Can a computerized telescope replace charts? Not for beginners, I don't think, and not on mounts and tripods that are less than top-quality mechanically (able to point with better than 0.2° repeatability, which means fairly heavy and expensive). As Terence Dickinson and Alan Dyer say in their Backyard Astronomer's Guide, "A full appreciation of the universe cannot come without developing the skills to find things in the sky and understanding how the sky works. This knowledge comes only by spending time under the stars with star maps in hand."

This Week's Planet Roundup

Mercury is hidden in the glare of the Sun.

Venus (magnitude –3.9) is beginning to show through the glow of sunset. Look for it just above the southwest horizon 20 or 30 minutes after sundown. The farther south you live the higher it will appear. See Bob King's Venus Finally Comes Out of Hiding.

Mars (magnitude +1.0, in Capricornus) still glows in the southwest during and after twilight. And it still sets around 8 p.m. local time.

Jupiter (magnitude –2.3, in western Leo) rises in the east-northeast around 9 or 10 p.m. About 40 minutes later, fainter Regulus (magnitude +1.4) rises below it. By dawn they shine high in the southwest — with Regulus now to Jupiter's left.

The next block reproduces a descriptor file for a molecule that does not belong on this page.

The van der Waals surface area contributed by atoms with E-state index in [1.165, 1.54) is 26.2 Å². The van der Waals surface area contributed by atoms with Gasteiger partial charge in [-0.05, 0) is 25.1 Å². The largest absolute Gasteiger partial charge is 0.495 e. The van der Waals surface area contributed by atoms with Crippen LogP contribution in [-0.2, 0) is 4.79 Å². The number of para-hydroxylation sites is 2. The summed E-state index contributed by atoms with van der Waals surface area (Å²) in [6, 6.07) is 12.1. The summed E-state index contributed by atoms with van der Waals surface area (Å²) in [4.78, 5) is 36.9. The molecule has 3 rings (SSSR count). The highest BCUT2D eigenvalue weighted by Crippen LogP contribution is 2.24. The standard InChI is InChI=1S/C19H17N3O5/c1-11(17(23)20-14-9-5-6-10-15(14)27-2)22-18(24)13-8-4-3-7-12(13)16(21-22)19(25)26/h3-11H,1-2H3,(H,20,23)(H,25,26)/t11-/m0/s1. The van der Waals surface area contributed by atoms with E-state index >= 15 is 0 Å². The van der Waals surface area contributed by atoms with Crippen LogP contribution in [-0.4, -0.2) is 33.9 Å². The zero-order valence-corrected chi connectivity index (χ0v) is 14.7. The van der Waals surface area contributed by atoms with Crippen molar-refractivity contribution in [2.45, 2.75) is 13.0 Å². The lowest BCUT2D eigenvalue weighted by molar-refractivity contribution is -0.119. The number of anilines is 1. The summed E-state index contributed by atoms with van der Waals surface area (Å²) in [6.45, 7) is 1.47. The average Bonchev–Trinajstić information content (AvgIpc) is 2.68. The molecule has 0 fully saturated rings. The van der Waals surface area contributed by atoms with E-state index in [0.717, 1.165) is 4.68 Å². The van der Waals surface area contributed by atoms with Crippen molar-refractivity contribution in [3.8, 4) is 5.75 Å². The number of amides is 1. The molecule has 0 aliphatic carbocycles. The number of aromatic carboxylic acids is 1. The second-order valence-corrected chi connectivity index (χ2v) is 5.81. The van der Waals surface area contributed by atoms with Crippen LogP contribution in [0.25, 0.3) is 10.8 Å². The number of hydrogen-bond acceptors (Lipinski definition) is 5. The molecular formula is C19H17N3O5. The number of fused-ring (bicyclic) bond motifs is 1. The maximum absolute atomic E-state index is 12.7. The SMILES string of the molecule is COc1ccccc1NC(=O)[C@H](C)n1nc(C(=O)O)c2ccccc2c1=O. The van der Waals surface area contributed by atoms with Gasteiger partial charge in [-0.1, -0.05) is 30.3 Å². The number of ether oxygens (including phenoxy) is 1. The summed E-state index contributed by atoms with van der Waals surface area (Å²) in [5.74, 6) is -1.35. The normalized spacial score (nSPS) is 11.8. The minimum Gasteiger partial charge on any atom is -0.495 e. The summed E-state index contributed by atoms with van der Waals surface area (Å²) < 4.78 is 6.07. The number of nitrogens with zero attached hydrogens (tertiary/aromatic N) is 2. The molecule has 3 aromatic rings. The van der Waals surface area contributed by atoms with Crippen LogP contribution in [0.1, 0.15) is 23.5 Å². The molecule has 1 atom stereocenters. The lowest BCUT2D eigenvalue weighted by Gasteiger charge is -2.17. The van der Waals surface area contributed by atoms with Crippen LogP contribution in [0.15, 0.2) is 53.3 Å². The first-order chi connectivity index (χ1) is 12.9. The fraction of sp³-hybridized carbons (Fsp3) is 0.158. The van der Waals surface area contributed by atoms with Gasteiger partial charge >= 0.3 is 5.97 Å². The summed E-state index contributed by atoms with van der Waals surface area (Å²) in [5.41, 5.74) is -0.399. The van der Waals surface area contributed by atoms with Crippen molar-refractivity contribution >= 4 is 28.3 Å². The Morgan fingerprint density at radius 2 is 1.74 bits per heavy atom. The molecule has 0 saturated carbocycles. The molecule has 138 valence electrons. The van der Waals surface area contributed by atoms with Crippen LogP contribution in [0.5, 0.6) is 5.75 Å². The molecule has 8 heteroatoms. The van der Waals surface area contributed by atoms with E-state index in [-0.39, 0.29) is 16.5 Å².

Saturn (magnitude +0.5, between Libra and Scorpius) is emerging into the dawn sky. During early dawn look for it low in the southeast, far below Arcturus.

Uranus (magnitude 5.8, in Pisces) and Neptune (magnitude 7.9, in Aquarius) are still well up in the southern sky right after dark. Use binoculars or a small telescope and our finder charts for Uranus and Neptune.


All descriptions that relate to your horizon — including the words up, down, right, and left — are written for the world's mid-northern latitudes. Descriptions that also depend on longitude (mainly Moon positions) are for North America.

Eastern Standard Time (EST) is Universal Time (UT, UTC, or GMT) minus 5 hours.

"Imagination will often carry us to worlds that never were. But without it we go nowhere."

— Carl Sagan